Biden embraces message of unity on 9/11 anniversary
From an urban memorial to a remote field to the heart of the nation's military might, U.S. President Joe Biden on Saturday paid tribute at three hallowed places of grief and remembrance to honor the lives lost two decades ago in the terror attacks.
U.S. President Joe Biden and first lady Jill Biden participate in a wreath ceremony on the 20th anniversary of the terrorist attacks at the Pentagon in Washington, Saturday, Sept. 11, 2021, standing at the National Pentagon Memorial site, which commemorates the lives lost at the Pentagon and onboard American Airlines Flight 77. [Photo: AP]
The solemn day of commemoration offered frequent reminders for Americans of a time when they united in the face of unimaginable tragedy. That fading spirit of was invoked most forcefully by the president at the time of the attacks, George W. Bush, who said, "That is the America I know," in stark contrast to the bitterly divided nation Biden now leads.
Biden left the speech-making to others, paying his respects at the trio of sites in New York, Pennsylvania and outside Washington where four hijacked planes crashed on Sept. 11, 2001, killing nearly 3,000 people, shattering the nation's sense of security and launching the country into two decades of warfare.
Biden wiped away a tear as he stood in silence at the site where the World Trade Center towers fell, and looked up at the haunting sound of a jet plane under clear blue skies reminiscent of that fateful day.
In a grassy field in Pennsylvania, Biden comforted family members gathered at a stone boulder near Shanksville that marked where passengers brought down a hijacked plane that had been headed for the nation's capital. At the Pentagon, Biden and his wife, Jill, took a moment of silence before a wreath studded with white, purple and red flowers on display in front of the memorial benches that mark the victims of the attack at the military headquarters.
Delivering Bud Light and appreciation to the Shanksville Volunteer Fire Department, which responded to the crash of United Flight 93, Biden praised Bush's comments in his only public remarks of the day, saying the Republican "made a really good speech today – genuinely," and wondered aloud what those who died that day would think of today's rancor.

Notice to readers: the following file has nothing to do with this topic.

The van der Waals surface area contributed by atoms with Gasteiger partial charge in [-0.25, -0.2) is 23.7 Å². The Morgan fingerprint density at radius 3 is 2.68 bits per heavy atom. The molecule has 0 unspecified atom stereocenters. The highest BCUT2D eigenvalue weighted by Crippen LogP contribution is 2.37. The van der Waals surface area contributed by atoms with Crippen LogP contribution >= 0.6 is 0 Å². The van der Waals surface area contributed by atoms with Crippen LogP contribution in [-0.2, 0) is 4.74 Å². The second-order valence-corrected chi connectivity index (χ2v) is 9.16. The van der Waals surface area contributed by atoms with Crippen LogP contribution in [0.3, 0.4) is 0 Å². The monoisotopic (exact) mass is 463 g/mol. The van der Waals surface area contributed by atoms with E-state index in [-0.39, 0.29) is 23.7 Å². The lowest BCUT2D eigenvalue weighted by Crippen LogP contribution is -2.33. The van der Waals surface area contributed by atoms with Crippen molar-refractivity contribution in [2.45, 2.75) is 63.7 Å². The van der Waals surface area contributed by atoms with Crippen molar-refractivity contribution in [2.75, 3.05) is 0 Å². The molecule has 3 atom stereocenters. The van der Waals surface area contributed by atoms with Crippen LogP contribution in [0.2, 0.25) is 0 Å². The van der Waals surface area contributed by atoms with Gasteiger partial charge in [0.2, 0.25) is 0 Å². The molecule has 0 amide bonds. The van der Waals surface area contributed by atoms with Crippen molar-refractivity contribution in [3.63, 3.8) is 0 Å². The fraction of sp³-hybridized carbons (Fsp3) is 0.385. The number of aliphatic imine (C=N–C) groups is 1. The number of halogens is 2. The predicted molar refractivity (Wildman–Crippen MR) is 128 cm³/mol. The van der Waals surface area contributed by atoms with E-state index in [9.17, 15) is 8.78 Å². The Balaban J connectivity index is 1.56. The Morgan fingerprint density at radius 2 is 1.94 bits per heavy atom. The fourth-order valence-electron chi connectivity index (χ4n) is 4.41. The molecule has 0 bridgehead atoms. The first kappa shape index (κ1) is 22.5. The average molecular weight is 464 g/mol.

Gesturing to a cross-shaped memorial made of steel from the twin towers adjacent to the firehouse, Biden reflected: “I'm thinking what, what what would the people who died, what would they be thinking. Would they think this makes sense for us to be doing this kind of thing where you ride down the street and someone has a sign saying 'f- so-and-so?'"
It was a reference to an explicit sign attacking Biden last week in New Jersey as he toured storm damage that was displayed by supporters of former President Donald Trump. Biden expressed incredulity at recent comments by Trump, whom he accused of abandoning the nation's ideals during his time in office.
"Everyone says, 'Biden, why do you keep insisting on trying to bring the country together?'" the president told reporters. “That's the thing that’s going to affect our well-being more than anything else.”
In a frequent refrain of his presidency warning of the rise of autocracies, he added, "Are we going to, in the next four, five, six, ten years, demonstrate that democracies can work, or not?"
At ground zero in New York City, Biden stood side by side with former Presidents Barack Obama and Bill Clinton at the National September 11 Memorial as the names of the dead were read aloud by their loved ones. Each man wore a blue ribbon and held his hand over his heart as a procession marched a flag through the memorial before hundreds of people, some carrying photos of loved ones lost in the attacks.
Bush, delivering the keynote address in Shanksville, lamented that “so much of our politics have become a naked appeal to anger, fear and resentment.”